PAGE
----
Breast Cancer FAQs

Breasts: No two are alike. From training bras to breastfeeding to menopause and beyond, breasts show up in some of our most awkward years and change throughout our lives. It’s important to get to know your “girls” at every stage of life in order to protect yourself against breast cancer.

What is breast cancer?

Cancer is a disease in which cells become abnormal and form more cells in an uncontrolled way. With breast cancer, the cancer begins in cells that make up the breasts — usually in the tubes that carry milk to the nipple or the glands that make milk. The cancerous cells form a mass of tissue called a tumor. Sometimes, the cancer spreads to other parts of the body.

According to the American Cancer Society, breast cancer is the most common cancer among American women, except for skin cancers. About one in eight (12%) women in the United States will develop breast cancer during their lifetime. It is the second leading cause of cancer death in women, exceeded only by lung cancer. Breast cancer can be more effectively treated when caught in the earlier stages. Screenings have even been shown to reduce mortality rates. Aside from living a healthy lifestyle, the most important action a woman can take is to follow early detection guidelines.

What are the symptoms?

Thanks to screening, breast cancer often is found before a woman has any physical symptoms. Yet a woman should know how her breasts normally look and feel so that she can report any unusual changes to her doctor. Reasons to call your doctor include:

  • New lump in breast or underarm
  • Thickening/swelling of part of breast
  • Irritation/dimpling of breast skin
  • Redness/flaky skin in nipple area or breast
  • Pulling in of the nipple or pain in nipple area
  • Nipple discharge other than breast milk (including blood)
  • Any change in size/shape of breast
  • Pain in any area of breast

When should I get screened?

Your doctor or nurse will personalize the timing of the screening tests you need based on many factors. In general, the U.S. Preventative Services Task Force recommends that women start talking to their doctor about mammograms at age 40. Starting at age 50, women should get screened every 2 years until age 74. At age 75, women should ask their provider about continued screening.

Breast cancer screening looks for signs of cancer before a woman has symptoms. Screening can help find breast cancer early, when the chance of successful treatment is best. Two tests are commonly used to screen for breast cancer:

Clinical Breast Exam (CBE)
A clinical breast exam is when the doctor looks at and feels the breasts and under the arms for anything unusual, including lumps.
A mammogram is an x-ray image of the breast. Digital mammograms expose women to a lesser dosage of radiation and are seen to be more accurate in women under the age of 50, women with radiographically dense breasts, and premenopausal women. Diagnostic mammograms are used to check for breast cancer after a lump or other symptoms or signs of breast cancer have been found.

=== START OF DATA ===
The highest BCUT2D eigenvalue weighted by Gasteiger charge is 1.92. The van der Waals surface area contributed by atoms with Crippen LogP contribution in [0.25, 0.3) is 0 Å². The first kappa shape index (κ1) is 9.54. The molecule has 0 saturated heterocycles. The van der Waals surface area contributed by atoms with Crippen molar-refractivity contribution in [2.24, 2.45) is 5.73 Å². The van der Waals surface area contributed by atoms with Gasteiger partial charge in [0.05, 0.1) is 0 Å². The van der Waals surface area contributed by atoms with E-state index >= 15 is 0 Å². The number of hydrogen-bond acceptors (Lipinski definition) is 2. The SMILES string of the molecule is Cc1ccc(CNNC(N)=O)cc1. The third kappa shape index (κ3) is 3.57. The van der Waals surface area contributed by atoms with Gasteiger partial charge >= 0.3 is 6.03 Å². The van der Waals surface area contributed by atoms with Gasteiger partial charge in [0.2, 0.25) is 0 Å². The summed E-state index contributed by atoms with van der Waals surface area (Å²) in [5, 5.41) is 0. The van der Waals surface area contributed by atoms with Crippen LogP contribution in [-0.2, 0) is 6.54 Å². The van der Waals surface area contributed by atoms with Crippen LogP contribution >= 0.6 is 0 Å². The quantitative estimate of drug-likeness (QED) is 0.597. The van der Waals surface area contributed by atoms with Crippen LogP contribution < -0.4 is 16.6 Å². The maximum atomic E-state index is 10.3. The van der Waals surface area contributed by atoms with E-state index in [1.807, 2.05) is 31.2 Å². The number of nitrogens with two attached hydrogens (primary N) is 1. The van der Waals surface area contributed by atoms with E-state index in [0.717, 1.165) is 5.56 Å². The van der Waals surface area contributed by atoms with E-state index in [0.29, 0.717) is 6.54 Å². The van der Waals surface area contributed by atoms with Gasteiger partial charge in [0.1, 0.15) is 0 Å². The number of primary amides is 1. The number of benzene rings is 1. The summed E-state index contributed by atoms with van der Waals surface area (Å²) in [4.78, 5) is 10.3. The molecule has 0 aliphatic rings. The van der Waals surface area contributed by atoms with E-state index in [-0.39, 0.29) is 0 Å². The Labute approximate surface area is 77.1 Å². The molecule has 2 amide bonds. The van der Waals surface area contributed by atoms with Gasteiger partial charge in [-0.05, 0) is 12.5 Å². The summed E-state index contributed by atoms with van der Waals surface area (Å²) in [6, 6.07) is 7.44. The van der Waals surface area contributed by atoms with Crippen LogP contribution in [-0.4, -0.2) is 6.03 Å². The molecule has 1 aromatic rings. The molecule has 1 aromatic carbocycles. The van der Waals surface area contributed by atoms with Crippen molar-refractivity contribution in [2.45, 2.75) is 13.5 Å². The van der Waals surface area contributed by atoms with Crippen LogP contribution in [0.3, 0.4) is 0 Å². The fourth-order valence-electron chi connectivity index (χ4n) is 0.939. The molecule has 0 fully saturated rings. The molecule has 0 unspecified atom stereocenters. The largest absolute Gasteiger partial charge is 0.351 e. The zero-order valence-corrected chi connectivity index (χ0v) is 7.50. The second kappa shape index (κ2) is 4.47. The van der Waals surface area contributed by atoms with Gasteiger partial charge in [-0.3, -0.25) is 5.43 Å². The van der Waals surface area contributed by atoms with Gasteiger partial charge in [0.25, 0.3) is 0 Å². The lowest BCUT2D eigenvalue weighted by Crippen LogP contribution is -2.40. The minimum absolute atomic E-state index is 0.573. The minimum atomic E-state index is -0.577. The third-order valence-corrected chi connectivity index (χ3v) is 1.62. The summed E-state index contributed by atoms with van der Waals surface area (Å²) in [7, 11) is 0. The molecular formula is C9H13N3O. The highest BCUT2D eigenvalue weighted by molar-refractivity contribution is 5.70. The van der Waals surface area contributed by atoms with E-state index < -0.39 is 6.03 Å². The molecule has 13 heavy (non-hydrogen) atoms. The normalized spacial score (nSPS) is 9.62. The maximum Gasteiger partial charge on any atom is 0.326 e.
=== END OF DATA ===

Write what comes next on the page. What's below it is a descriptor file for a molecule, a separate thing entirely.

What are the risk factors?

Most women who get breast cancer have no known risk factors besides age. Many women with one or more risk factors never get breast cancer. So it's impossible to know who will actually get breast cancer. Factors that affect a woman's risk of breast cancer include:

Your risk increases with age. Most women who get breast cancer are older than 50.
Personal history
Women who have had breast cancer in one breast are more likely to get it in the other breast.
Family history
Having a mother, sister, or daughter who has had breast cancer increases a woman's risk. The risk is higher if her family member got breast cancer before age 40. A woman’s risk also is increased if more than one family member on either her mother’s or father’s side of the family has had breast cancer.
Certain breast changes that are not cancer
Women who have certain types of abnormal breast changes have a higher risk. These changes are found during a breast biopsy.
Dense breast tissue
Women whose breasts have more dense tissue relative to fatty tissue have a higher risk than women of about the same age who have little or no dense breast tissue.
Menstrual and reproductive history
Getting your first menstrual period before age 12 increases breast cancer risk. Reaching menopause after age 55 increases breast cancer risk. Never having children or having children after age 30 also increases risk. Women who have their first baby before age 20 have a lower risk.
Taking the hormones estrogen and progestin
Using menopausal hormone therapy containing both estrogen and progestin for more than five years increases breast cancer risk. It's not clear whether estrogen-only therapy affects risk. Using birth control pills may slightly increase the risk of breast cancer in current users, but this risk returns to normal over time.
Radiation therapy to the chest
Radiation therapy to the chest for the treatment of cancer increases breast cancer risk. Risk depends on the dose of radiation and age of treatment. The risk is highest for radiation treatment used during puberty.
Body weight
The chance of getting breast cancer after menopause is higher in women who are overweight or obese.
Drinking alcohol
The more alcohol a woman drinks, the greater her risk of breast cancer.
Physical activity
Women who are not physically active throughout life may have an increased risk of breast cancer.
Women who breastfeed have a lower risk of breast cancer.
In the United States, white women have the highest breast cancer rates. Yet women of all races get breast cancer. African-American women are more likely to die from breast cancer than white women. One reason is that cancer is often found in African-American women at a later, more advanced stage, when it may be harder to treat.

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